He is a tinkerer by nature, whcih shows not only in his direction and lyrics but also in his commitment to the art of puzzle-writing. Maltby composes a monthly crossword puzzle for Harpers magazine, continuing a career he commenced with New York magazine in 1971, after his friend Stephen Sondheim stopped writing their puzzle. "I became addicted to them; and when he decided to give them up, I asked if I could continue them because I hated the idea of them disappearing," Maltlby explains.
"It's something that lyricists tend to get into," he says. In both fields, "you're constantly slightly adjusting what you want to what will work."
One fondly remembered puzzle was shaped like a football field, with a seven-letter word on every 10-yard line, and the answers yielding the names of the winning and losing teams as well as the final score.
Maltby's favorite single clue was "The definitive manifestation of the human comedy is a crime," for the word "Manslaughter" (or "Man's laughter").
"They're not difficult, they're just arcane," he says. "These things are intended to make people feel inferior." They appeal to people who "know the language and happen to have a twisted mind."
His own mind, says Maltby, has been slowly untwisting since the shot of confidence he gained from "Ain't Misbehavin'."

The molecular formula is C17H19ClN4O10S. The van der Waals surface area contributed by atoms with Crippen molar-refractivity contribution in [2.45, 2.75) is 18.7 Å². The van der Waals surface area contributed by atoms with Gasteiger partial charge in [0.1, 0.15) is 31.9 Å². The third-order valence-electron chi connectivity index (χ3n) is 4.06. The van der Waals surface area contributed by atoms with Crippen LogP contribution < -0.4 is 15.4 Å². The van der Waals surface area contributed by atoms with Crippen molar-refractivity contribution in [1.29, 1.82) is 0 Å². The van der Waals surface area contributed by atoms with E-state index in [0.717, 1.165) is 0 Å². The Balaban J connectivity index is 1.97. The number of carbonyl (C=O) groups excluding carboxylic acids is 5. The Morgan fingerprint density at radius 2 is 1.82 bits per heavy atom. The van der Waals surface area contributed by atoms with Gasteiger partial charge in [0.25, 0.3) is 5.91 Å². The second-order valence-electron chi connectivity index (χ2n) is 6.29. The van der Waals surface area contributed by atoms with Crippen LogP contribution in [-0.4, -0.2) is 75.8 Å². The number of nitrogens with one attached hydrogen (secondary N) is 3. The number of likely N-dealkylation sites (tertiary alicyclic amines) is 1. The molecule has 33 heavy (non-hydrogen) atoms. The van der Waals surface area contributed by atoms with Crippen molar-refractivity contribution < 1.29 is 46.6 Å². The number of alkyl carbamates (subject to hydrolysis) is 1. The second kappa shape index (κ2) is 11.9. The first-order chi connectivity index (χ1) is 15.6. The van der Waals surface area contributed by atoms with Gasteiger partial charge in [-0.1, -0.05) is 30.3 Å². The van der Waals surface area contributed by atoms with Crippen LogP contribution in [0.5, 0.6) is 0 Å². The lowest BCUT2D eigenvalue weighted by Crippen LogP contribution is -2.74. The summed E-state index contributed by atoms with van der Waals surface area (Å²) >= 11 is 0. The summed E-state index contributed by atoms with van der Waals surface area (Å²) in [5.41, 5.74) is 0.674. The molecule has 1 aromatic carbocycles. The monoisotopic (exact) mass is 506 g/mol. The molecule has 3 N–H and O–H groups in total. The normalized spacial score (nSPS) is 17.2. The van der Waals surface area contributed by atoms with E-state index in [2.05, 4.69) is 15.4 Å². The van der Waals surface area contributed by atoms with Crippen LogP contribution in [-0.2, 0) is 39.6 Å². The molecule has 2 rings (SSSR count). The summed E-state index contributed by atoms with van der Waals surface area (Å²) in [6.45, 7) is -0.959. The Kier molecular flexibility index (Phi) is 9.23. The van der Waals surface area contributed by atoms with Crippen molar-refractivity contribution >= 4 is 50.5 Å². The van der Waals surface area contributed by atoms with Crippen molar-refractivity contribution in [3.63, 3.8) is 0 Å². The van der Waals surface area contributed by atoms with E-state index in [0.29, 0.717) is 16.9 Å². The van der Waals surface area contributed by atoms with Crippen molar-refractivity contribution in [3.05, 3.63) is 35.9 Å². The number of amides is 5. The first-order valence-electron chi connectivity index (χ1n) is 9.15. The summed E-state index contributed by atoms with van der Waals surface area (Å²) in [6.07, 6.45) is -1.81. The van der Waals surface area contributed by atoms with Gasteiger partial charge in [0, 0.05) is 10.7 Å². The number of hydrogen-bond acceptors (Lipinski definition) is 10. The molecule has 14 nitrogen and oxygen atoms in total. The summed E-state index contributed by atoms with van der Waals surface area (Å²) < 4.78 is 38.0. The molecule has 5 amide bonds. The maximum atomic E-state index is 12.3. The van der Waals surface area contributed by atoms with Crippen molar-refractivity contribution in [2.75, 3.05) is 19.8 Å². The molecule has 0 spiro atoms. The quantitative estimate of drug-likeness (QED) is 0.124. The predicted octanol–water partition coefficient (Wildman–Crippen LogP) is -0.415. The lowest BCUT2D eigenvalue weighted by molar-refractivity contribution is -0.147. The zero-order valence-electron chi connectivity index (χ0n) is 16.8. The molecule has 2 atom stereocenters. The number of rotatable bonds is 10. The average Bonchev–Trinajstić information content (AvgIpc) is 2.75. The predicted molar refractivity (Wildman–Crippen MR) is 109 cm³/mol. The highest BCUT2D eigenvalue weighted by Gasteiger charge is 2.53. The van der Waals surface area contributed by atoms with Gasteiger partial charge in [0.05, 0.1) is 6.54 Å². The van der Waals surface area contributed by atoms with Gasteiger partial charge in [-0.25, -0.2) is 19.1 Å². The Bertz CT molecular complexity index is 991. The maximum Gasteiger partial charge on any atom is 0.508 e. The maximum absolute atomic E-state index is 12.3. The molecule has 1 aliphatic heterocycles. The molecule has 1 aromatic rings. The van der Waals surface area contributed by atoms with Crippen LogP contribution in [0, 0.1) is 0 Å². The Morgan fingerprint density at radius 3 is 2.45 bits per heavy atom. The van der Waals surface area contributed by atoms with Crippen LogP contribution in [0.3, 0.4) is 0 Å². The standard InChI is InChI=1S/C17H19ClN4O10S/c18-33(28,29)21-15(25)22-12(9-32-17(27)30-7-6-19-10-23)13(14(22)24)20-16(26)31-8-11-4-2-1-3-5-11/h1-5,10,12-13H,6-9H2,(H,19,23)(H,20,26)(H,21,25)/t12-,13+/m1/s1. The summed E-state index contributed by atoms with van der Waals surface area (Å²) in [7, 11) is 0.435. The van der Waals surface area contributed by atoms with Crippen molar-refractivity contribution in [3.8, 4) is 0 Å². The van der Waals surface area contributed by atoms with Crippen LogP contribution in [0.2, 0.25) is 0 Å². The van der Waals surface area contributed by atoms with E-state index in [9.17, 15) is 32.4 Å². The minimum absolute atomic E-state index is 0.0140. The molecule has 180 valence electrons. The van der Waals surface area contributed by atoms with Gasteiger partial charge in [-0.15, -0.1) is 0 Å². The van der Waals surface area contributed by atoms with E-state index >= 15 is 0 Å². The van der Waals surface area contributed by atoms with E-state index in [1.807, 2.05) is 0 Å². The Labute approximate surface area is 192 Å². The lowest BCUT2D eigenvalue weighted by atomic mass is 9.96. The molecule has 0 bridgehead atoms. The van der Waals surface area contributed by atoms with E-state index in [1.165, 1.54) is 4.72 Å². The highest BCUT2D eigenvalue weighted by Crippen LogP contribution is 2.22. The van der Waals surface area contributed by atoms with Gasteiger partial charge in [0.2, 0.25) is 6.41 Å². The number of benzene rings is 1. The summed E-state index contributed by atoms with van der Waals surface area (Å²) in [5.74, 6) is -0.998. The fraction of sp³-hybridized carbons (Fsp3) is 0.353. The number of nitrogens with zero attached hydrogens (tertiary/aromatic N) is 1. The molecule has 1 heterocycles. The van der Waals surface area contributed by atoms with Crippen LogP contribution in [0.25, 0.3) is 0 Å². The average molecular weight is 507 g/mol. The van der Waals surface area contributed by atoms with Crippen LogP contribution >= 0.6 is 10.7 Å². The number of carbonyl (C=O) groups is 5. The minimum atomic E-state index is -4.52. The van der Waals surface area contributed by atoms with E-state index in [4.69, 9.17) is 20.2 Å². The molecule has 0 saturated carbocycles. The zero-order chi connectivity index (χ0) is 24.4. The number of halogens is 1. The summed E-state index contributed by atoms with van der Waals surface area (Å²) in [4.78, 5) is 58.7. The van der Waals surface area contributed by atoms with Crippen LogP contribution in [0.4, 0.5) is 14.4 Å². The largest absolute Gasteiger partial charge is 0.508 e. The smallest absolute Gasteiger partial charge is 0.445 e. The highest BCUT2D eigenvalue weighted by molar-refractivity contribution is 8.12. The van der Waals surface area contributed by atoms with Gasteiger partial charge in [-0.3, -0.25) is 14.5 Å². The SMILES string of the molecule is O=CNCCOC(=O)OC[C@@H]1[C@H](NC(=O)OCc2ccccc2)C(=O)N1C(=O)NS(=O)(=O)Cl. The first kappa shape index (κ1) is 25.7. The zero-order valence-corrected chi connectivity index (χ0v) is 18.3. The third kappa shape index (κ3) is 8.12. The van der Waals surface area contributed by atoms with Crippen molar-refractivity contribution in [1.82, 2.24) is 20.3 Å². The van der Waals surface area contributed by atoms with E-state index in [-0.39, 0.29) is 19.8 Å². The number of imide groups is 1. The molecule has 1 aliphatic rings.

With Shire, he is preparing to have another stab at an original musical, which Maltby also will direct (and refuses to characterize). "It's not some sort of egotistical thing that I want the whole show to be mine," he says. "It's simply that I want the line of the show to be one vision. Most shows fail, it seems to me, not because they're bad but because they're confused."
Lately, he adds, there has been a heavy burden on every show "not only to be a good show but also in some sense to be unique. There's not another show like 'Fiddle on the Roof,' like 'Company' or 'West Side Story' or 'Chorus Line.'" In the '20s, '30s and '40s, "they reproduced a form again and again."
Maltby and Shire will not try to buck the trend. "This show is intended to be unique," he says.
He gives his experience as a director credit for training him to think on his fee, and as a result "I have a good deal more confidence that it'll work out," he says, "that I don't have to know all the answers right now."
And there is a portly ghost, grinning benignly over Maltby's shoulder, who also gets a share of the credit.
"I have learned an awful lot from Fats Waller," he says. "I am an awful lot looser than I was before. I can kind of hear him saying: 'Man, don't worry about it, do it!'" CAPTION: Picture, Songwriter and director Maltby: "I learned an awful lot from Fats Waller." By Joel Richardson - The Washington Post